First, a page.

Cav/Pag Miss/Hit In Met’s Debut Of McVicar Stagings
By David Shengold
NEW YORK — After 45 years, the Metropolitan Opera’s hyper-realistic Franco Zeffirelli stagings of opera’s most famous double bill, Mascagni’s Cavalleria Rusticana and Leoncavallo’s Pagliacci, were due for replacement. General manager Peter Gelb called upon one of his preferred directors, David McVicar, for the job. At intermission of the new production’s first outing on April 14, alas, the Florentine-born director-designer’s name was on all lips, since the new Cav proved disappointingly devoid not just of charm but also of any visual interest. (There are seven more performances scheduled through May 8. )
Who knew that this score, so full of relentless Sicilian sunshine, its libretto full of mentions of flowers in bloom, took place entirely at night, at least in McVicar’s concept. Lit largely by spots from above by Paule Constable, the set — if Rae Smith’s drab black and brown walls with scattered chairs can be called that — had a central platform that rotated nearly incessantly, at least whenever it had the opportunity to draw focus. The poor choristers frequently had to adjust their bodies accordingly. (As usual these days, the male contingent sounded vocally fresher than their female counterparts.)
Santuzza (Eva-Maria Westbroek) was onstage from the prelude’s opening bars. Apparently in the HD era, we never again will see an unstaged prelude or overture. Heaven forbid anyone should be called upon merely to listen — a shame here, as principal conductor Fabio Luisi coaxed unusual elegance out of Mascagni’s lines.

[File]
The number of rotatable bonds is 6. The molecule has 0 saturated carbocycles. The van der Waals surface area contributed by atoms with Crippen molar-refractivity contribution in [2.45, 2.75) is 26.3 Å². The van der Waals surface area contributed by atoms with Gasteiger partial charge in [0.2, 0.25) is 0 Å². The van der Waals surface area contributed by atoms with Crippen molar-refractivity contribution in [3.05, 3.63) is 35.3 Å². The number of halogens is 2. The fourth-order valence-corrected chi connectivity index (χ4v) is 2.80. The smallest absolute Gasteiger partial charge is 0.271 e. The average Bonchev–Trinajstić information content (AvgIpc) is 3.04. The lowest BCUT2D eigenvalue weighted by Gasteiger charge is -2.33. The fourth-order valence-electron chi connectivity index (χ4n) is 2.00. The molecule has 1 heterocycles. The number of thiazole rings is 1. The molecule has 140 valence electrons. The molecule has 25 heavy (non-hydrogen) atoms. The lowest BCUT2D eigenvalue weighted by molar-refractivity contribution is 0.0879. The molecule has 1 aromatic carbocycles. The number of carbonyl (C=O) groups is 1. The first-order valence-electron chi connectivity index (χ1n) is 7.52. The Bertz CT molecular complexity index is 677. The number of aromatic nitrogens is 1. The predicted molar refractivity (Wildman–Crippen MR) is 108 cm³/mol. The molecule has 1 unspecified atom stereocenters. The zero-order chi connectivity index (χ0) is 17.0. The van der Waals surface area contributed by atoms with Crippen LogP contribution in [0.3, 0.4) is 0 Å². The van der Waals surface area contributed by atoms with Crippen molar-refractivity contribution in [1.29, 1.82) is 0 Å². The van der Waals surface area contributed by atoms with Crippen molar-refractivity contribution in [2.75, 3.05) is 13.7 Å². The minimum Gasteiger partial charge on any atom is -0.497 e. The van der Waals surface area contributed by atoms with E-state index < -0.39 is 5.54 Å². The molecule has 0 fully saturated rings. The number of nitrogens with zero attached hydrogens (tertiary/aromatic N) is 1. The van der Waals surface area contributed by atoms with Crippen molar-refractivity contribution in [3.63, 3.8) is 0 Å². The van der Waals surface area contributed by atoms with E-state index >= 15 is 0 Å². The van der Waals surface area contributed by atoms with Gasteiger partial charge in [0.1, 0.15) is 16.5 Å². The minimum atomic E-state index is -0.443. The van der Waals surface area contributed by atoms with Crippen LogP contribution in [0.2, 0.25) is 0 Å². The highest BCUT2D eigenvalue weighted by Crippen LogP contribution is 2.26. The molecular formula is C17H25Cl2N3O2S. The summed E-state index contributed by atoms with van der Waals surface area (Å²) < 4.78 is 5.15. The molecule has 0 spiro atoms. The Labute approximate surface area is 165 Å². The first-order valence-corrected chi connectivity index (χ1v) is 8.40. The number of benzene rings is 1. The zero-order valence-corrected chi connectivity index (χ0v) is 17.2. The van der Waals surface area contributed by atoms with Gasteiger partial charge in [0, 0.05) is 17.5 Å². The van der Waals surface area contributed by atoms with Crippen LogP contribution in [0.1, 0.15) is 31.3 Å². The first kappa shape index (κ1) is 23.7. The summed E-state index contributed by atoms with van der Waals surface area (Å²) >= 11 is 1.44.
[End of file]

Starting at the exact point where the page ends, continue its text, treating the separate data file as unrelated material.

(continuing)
Santuzza, centrally placed, seemed (plausibly enough) to be on trial surrounded by her fellow citizens, seated around her. But any sense of drama seeped away in the relentless set-spinning, ominous Godfather III-style posturing by hatted extras, and risible deployment of three male specialty dancers to grab focus, channeling equine stomping motions to the entrance of Alfio, for example. (Cast in both “heavy” leads, George Gagnidze confirmed himself, if no Golden Ager, at least a fully qualified heavyweight baritone, something painfully rare on the Met stage in recent weeks.) Drama entered only with the galvanized Turiddu of Marcelo Álvarez, offering bright Latinate sound and dynamically varied, finely drawn lines, with just a touch of veristic inflections. It was Álvarez’s night, with Luisi’s work also praiseworthy.
Westbroek commands the requisite physical gestural vocabulary for verismo. Yet — especially in comparison to her magnificent Shostakovich Katerina this fall — Santuzza seemed no more natural to her than Zandonai’s Francesca did in 2013. She sounded riddled with vibrato virtually throughout: a truly fine voice in rather poor form.
Like the Lolas in the Met’s three previous new productions — Martha Lipton (1951), Rosalind Elias (1959), and Nedda Casei (1970) — Ginger Costa-Jackson is a very attractive woman, and she made the straying wife as sensual a slattern as possible. But (positive) comparison must end there, since her instrument, with its shallow upper register, is not of prime quality: this was casting for the cameras. Jane Bunnell, ever the professional, made her solidly vocalized Mamma Lucia’s sympathy for Santuzza palpable.